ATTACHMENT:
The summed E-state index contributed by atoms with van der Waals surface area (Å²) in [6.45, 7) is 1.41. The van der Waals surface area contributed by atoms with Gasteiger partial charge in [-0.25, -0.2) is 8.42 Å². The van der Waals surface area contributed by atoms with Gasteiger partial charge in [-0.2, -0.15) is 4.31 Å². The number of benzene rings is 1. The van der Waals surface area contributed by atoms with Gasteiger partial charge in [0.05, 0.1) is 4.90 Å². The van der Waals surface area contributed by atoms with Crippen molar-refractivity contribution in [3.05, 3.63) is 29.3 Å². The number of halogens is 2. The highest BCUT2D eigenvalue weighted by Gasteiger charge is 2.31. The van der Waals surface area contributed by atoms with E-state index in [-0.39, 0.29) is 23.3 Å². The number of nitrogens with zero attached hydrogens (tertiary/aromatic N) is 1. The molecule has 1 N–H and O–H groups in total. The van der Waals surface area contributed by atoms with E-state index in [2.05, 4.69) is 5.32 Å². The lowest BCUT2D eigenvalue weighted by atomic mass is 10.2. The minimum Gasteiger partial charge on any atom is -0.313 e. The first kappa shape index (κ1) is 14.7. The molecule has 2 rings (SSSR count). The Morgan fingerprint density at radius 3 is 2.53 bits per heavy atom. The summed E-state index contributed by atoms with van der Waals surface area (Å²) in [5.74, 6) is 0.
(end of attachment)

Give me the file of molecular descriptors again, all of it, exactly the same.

The summed E-state index contributed by atoms with van der Waals surface area (Å²) in [6.45, 7) is 1.41. The van der Waals surface area contributed by atoms with Gasteiger partial charge in [-0.25, -0.2) is 8.42 Å². The van der Waals surface area contributed by atoms with Gasteiger partial charge in [-0.2, -0.15) is 4.31 Å². The number of benzene rings is 1. The van der Waals surface area contributed by atoms with Gasteiger partial charge in [0.05, 0.1) is 4.90 Å². The van der Waals surface area contributed by atoms with Crippen molar-refractivity contribution in [3.05, 3.63) is 29.3 Å². The number of halogens is 2. The highest BCUT2D eigenvalue weighted by Gasteiger charge is 2.31. The van der Waals surface area contributed by atoms with E-state index in [-0.39, 0.29) is 23.3 Å². The number of nitrogens with zero attached hydrogens (tertiary/aromatic N) is 1. The molecule has 1 N–H and O–H groups in total. The van der Waals surface area contributed by atoms with E-state index in [2.05, 4.69) is 5.32 Å². The lowest BCUT2D eigenvalue weighted by atomic mass is 10.2. The minimum Gasteiger partial charge on any atom is -0.313 e. The first kappa shape index (κ1) is 14.7. The molecule has 2 rings (SSSR count). The Morgan fingerprint density at radius 3 is 2.53 bits per heavy atom. The summed E-state index contributed by atoms with van der Waals surface area (Å²) in [5.74, 6) is 0.